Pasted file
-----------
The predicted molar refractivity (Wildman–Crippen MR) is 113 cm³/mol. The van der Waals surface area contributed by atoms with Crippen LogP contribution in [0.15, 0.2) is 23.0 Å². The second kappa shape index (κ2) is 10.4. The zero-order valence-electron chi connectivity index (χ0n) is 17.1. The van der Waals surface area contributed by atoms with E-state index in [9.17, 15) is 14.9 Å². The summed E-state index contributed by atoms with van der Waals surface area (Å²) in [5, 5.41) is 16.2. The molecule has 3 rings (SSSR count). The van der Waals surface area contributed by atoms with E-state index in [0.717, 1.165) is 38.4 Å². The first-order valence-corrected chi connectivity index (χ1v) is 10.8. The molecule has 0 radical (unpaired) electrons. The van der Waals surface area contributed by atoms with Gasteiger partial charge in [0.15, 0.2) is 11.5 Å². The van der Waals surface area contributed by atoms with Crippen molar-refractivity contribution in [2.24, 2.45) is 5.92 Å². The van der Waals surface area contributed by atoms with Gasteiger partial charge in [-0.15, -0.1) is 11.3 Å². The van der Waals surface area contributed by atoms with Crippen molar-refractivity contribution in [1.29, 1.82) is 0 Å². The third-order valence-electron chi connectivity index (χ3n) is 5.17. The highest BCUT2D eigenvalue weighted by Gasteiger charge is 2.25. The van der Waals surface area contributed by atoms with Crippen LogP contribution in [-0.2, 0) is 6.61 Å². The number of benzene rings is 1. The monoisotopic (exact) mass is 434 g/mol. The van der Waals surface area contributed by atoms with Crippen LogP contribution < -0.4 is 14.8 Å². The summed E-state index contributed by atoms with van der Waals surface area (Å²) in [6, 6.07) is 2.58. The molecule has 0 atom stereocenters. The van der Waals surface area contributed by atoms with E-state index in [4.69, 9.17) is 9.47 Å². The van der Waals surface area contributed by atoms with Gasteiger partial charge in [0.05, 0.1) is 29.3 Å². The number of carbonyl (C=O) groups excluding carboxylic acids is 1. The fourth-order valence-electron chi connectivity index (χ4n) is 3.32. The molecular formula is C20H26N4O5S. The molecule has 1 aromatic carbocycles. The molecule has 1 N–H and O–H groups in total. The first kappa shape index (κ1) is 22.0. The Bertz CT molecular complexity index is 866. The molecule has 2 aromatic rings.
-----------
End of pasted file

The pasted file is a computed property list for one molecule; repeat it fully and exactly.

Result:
The predicted molar refractivity (Wildman–Crippen MR) is 113 cm³/mol. The van der Waals surface area contributed by atoms with Crippen LogP contribution in [0.15, 0.2) is 23.0 Å². The second kappa shape index (κ2) is 10.4. The zero-order valence-electron chi connectivity index (χ0n) is 17.1. The van der Waals surface area contributed by atoms with E-state index in [9.17, 15) is 14.9 Å². The summed E-state index contributed by atoms with van der Waals surface area (Å²) in [5, 5.41) is 16.2. The molecule has 3 rings (SSSR count). The van der Waals surface area contributed by atoms with E-state index in [0.717, 1.165) is 38.4 Å². The first-order valence-corrected chi connectivity index (χ1v) is 10.8. The molecule has 0 radical (unpaired) electrons. The van der Waals surface area contributed by atoms with Gasteiger partial charge in [0.15, 0.2) is 11.5 Å². The van der Waals surface area contributed by atoms with Crippen molar-refractivity contribution in [2.24, 2.45) is 5.92 Å². The van der Waals surface area contributed by atoms with Gasteiger partial charge in [-0.15, -0.1) is 11.3 Å². The van der Waals surface area contributed by atoms with Crippen molar-refractivity contribution in [1.29, 1.82) is 0 Å². The third-order valence-electron chi connectivity index (χ3n) is 5.17. The highest BCUT2D eigenvalue weighted by Gasteiger charge is 2.25. The van der Waals surface area contributed by atoms with Crippen LogP contribution in [-0.2, 0) is 6.61 Å². The number of benzene rings is 1. The monoisotopic (exact) mass is 434 g/mol. The van der Waals surface area contributed by atoms with Crippen LogP contribution < -0.4 is 14.8 Å². The summed E-state index contributed by atoms with van der Waals surface area (Å²) in [6, 6.07) is 2.58. The molecule has 0 atom stereocenters. The van der Waals surface area contributed by atoms with E-state index in [4.69, 9.17) is 9.47 Å². The van der Waals surface area contributed by atoms with Gasteiger partial charge in [0.05, 0.1) is 29.3 Å². The number of carbonyl (C=O) groups excluding carboxylic acids is 1. The fourth-order valence-electron chi connectivity index (χ4n) is 3.32. The molecular formula is C20H26N4O5S. The molecule has 1 aromatic carbocycles. The molecule has 1 N–H and O–H groups in total. The first kappa shape index (κ1) is 22.0. The Bertz CT molecular complexity index is 866. The molecule has 2 aromatic rings.